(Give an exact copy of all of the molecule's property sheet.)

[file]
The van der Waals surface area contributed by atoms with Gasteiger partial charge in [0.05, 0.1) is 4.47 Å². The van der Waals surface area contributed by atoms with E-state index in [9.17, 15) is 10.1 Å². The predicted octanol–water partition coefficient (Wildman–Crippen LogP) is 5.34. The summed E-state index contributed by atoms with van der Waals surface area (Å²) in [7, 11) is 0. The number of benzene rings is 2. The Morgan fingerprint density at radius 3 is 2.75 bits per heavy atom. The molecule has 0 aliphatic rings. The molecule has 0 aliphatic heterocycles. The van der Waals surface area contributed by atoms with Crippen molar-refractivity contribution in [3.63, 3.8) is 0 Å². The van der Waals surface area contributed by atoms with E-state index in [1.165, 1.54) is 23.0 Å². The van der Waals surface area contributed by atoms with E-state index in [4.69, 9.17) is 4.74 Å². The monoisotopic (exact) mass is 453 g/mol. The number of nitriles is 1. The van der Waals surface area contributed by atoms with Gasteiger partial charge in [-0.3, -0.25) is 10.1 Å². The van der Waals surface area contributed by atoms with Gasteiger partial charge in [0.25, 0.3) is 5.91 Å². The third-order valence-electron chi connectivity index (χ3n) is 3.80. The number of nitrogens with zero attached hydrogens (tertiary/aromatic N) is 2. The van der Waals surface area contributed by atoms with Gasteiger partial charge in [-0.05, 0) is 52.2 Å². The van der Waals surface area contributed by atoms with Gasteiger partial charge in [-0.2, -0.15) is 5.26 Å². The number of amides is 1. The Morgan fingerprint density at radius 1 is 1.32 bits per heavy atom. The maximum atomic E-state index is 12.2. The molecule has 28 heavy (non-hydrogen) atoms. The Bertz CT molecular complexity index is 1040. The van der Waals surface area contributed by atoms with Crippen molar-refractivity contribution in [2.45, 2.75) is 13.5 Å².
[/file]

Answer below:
The van der Waals surface area contributed by atoms with Gasteiger partial charge in [0.05, 0.1) is 4.47 Å². The van der Waals surface area contributed by atoms with E-state index in [9.17, 15) is 10.1 Å². The predicted octanol–water partition coefficient (Wildman–Crippen LogP) is 5.34. The summed E-state index contributed by atoms with van der Waals surface area (Å²) in [7, 11) is 0. The number of benzene rings is 2. The Morgan fingerprint density at radius 3 is 2.75 bits per heavy atom. The molecule has 0 aliphatic rings. The molecule has 0 aliphatic heterocycles. The van der Waals surface area contributed by atoms with Crippen molar-refractivity contribution in [3.63, 3.8) is 0 Å². The van der Waals surface area contributed by atoms with E-state index in [1.165, 1.54) is 23.0 Å². The van der Waals surface area contributed by atoms with E-state index in [4.69, 9.17) is 4.74 Å². The monoisotopic (exact) mass is 453 g/mol. The number of nitriles is 1. The van der Waals surface area contributed by atoms with Gasteiger partial charge in [-0.3, -0.25) is 10.1 Å². The van der Waals surface area contributed by atoms with Gasteiger partial charge in [0.25, 0.3) is 5.91 Å². The third-order valence-electron chi connectivity index (χ3n) is 3.80. The number of nitrogens with zero attached hydrogens (tertiary/aromatic N) is 2. The van der Waals surface area contributed by atoms with Gasteiger partial charge in [-0.05, 0) is 52.2 Å². The van der Waals surface area contributed by atoms with Gasteiger partial charge in [-0.2, -0.15) is 5.26 Å². The number of amides is 1. The Morgan fingerprint density at radius 1 is 1.32 bits per heavy atom. The maximum atomic E-state index is 12.2. The molecule has 28 heavy (non-hydrogen) atoms. The Bertz CT molecular complexity index is 1040. The van der Waals surface area contributed by atoms with Crippen molar-refractivity contribution in [2.45, 2.75) is 13.5 Å².